Next I'd like to discuss the work of Micheal Schunke of Nine Iron Studios in Pennsylvania. He does some brilliant work with glass in many areas of design, but it was his goblets that really drew me into his booth.
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--All Nine Iron photos courtesy Vogel Imaging.
I love these for one of the same reasons I love Denis Collura's work so much: they're a combination of so many different stylistic elements. Schunke, it would seem, is pulling from the mid- to late-nineteenth century, as well as the early-teens of the twentieth, and something of the 1960s, amongst other things. All these references are then combined together to produce something quite familiar, but very new and vibrant at the same time.
But I'd like to explain my admiration in a different way. This glassware is not cheap. It's all completely hand-blown. Even if you were to order a set of eight identical pieces, it'd be perfectly clear they were created by hand, much to their benefit, in my opinion.
I think this is a great demonstration of the shift in my tastes in the past ten years. I often hear the grumblings about some of the new, more modern productions at the Metropolitan Opera. The elderly, mostly conservative audience there is no-no-notorious for adamantly booing anything even remotely innovative. This is not to say I don't fully bow down to the genius of Franco Zeffirelli, quite the contrary. But the more recent one that most particularly comes to mind is Bartlett Sher's Il Barbiere di Siviglia.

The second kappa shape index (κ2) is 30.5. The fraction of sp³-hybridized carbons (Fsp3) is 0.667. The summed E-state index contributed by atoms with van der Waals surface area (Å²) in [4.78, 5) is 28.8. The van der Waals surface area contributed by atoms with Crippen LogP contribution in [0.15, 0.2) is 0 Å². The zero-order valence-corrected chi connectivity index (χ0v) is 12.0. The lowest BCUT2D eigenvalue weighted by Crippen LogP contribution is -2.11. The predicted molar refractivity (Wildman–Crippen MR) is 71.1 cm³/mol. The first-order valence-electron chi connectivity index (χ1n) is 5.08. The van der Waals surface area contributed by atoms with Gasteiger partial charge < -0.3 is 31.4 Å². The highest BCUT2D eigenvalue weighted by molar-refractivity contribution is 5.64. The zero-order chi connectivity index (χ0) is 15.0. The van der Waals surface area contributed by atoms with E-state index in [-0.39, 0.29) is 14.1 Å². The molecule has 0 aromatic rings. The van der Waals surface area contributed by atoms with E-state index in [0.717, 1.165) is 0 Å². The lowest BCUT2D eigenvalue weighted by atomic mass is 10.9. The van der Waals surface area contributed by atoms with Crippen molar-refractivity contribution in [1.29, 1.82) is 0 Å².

You know I love minimalism. As I've said elsewhere, three of my favorite artists of all time are Barnett Newman, Robert Ryman, and Donald Judd. But this isn't the mid-twentieth century anymore. If you're going to spend $500 on a ticket to see an opera, you deserve to expect more than a white scrim and some flower petals spread around on the stage. My argument is this: YES, by all means do new, inventive, modern productions (as long as they don't contradict the sensibility of the show, of course), push the boundaries of our perception of production design.
But this is the Met, the greatest opera house on the planet: give us something spectacular. Give us something that we could never see anywhere else. Give us something no avant-garde theater group would ever be able to manage. Give us a production of Wagner's Ring Cycle so incredible that it requires the installation of steel beams under the stage's wing so it won't collapse.
This is what I appreciate about Schunke's work. Sure, it isn't priced for Pottery Barn, but it's worth it and it shows. You don't have to be a glass artisan to look at these pieces and see the intense craftsmanship required to make them.
Don't get me wrong, for years I've had exquisitely minimalist wine glasses. Not cheap: one flick of your fingernail and the beautiful song that would result made it immediately apparent this was high-quality glassware. But what about showmanship? Must respectable quality always depend upon sober restraint? Should we really allow strict asceticism to control our embrace of artistic expression and sense of style? And while the Lobmeyr exhibit at the Cooper-Hewitt made me gush with enthusiasm, why does technical, material sophistication need to be invisible?
Schunke's work is refreshingly not mute. It has character by the truckload.
Now certainly one could choose a style one prefers and get a matching dozen. But I think this misses the point, and in fact, Schunke recommends his clients against it. Instead, the myriad textures of a varied set in one color combination would make for a truly intriguing table.
This was the way they were displayed at the booth, all the different shapes and sizes and textures jumbled together. And yet, the cohesiveness of the group was as plain as day. As an added bonus, it'd be impossible for any guest to mistake his or her glass for anyone else's.
©2010, Ryan Witte